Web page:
Hans Rosling of GapMinder is one of my heroes. He has become an engaging and powerful teller of quantitative stories. He’s making a difference in the world. Even the most talented among us, however, sometimes slip up. Rosling’s recent video, produced by BBC Four, takes advantage of technology to place him behind a transparent bubble chart, making it possible for him to direct our attention to particular items with greater ease and clarity, without blocking our view-a worthy goal for statistical narrative. This approach suffers, however, from one significant flaw: in addition to Rosling, an entire room with bright lights, beams, and windows appears in the background as well, resulting in a great deal of distraction.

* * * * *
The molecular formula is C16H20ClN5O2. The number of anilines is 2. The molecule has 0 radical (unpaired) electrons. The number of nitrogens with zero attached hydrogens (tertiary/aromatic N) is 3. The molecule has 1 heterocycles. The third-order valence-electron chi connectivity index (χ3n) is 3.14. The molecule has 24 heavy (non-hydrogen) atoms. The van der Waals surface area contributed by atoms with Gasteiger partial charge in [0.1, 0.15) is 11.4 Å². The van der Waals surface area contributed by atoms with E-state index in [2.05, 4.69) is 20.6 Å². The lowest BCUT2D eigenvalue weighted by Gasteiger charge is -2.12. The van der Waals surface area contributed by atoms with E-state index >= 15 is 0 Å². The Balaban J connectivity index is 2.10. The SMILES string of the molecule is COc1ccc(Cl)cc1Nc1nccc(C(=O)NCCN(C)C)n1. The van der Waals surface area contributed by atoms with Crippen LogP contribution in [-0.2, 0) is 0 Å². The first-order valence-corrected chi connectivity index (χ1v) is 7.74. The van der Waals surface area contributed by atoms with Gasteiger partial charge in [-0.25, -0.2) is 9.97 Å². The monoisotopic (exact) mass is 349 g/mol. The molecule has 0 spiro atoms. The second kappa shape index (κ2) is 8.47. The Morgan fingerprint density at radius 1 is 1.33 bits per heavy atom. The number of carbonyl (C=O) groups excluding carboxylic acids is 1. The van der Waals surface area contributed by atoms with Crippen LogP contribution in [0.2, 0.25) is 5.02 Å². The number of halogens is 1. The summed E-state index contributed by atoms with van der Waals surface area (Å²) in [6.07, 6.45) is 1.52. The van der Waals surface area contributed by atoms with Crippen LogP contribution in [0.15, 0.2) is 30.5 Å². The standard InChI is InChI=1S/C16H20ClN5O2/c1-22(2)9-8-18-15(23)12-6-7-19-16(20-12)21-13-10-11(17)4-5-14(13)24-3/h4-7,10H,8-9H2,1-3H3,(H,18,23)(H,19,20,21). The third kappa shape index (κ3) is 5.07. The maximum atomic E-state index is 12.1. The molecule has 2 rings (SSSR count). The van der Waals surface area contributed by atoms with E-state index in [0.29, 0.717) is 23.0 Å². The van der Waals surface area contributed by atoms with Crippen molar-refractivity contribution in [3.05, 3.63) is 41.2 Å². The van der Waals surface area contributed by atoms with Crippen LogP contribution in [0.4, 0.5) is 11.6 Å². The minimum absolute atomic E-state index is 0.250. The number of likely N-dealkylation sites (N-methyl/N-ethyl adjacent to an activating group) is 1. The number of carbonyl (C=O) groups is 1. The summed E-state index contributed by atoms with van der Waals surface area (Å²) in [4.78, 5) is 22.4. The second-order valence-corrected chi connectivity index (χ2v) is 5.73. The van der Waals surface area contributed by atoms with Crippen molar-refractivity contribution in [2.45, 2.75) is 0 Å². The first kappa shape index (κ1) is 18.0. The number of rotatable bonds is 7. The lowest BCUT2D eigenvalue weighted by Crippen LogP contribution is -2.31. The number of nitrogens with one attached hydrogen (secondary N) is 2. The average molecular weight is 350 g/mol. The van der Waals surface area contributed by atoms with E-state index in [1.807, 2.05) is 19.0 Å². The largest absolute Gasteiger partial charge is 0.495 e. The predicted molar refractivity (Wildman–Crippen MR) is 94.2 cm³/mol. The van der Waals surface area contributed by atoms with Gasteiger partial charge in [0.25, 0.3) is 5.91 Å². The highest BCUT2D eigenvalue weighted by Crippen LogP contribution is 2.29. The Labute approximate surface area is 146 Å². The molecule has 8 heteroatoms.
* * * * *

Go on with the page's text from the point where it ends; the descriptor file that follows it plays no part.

The production crew could have easily used a clean backdrop for the video, which would have removed all distractions and made it easy to focus on the data and Rosling’s narration. This problem perhaps never occurred to the technicians (although it should have), and I suspect that Rosling had no idea that all those windows and lamps with glaring lights would show up in the finished video. Attention to these details, however, makes the difference between fun and engaging data visualizations that tell stories effectively and those that feature novelty and entertainment over substance. To focus attention on the story, all distractions must be removed. As we venture into new opportunities that technology makes possible, we dare not forget the important lessons of the past. In the years since Edward Tufte began promoting the reduction of non-data ink in visual displays, research has confirmed the importance of this practice due to limitations in human perception, cognition, and memory. We can only focus on a small portion of the visual field at one time, we can only consciously attend to one task at a time, and we can only hold about three chunks of visual information at a time. There is no room for distraction of any kind. Anything that isn’t data must have a good reason to be there or it should be eliminated. As Antoine de Saint-Exupery once wrote, “Perfection is achieved, not when there is nothing more to add, but when there is nothing left to take away.” This is especially true when telling quantitative stories.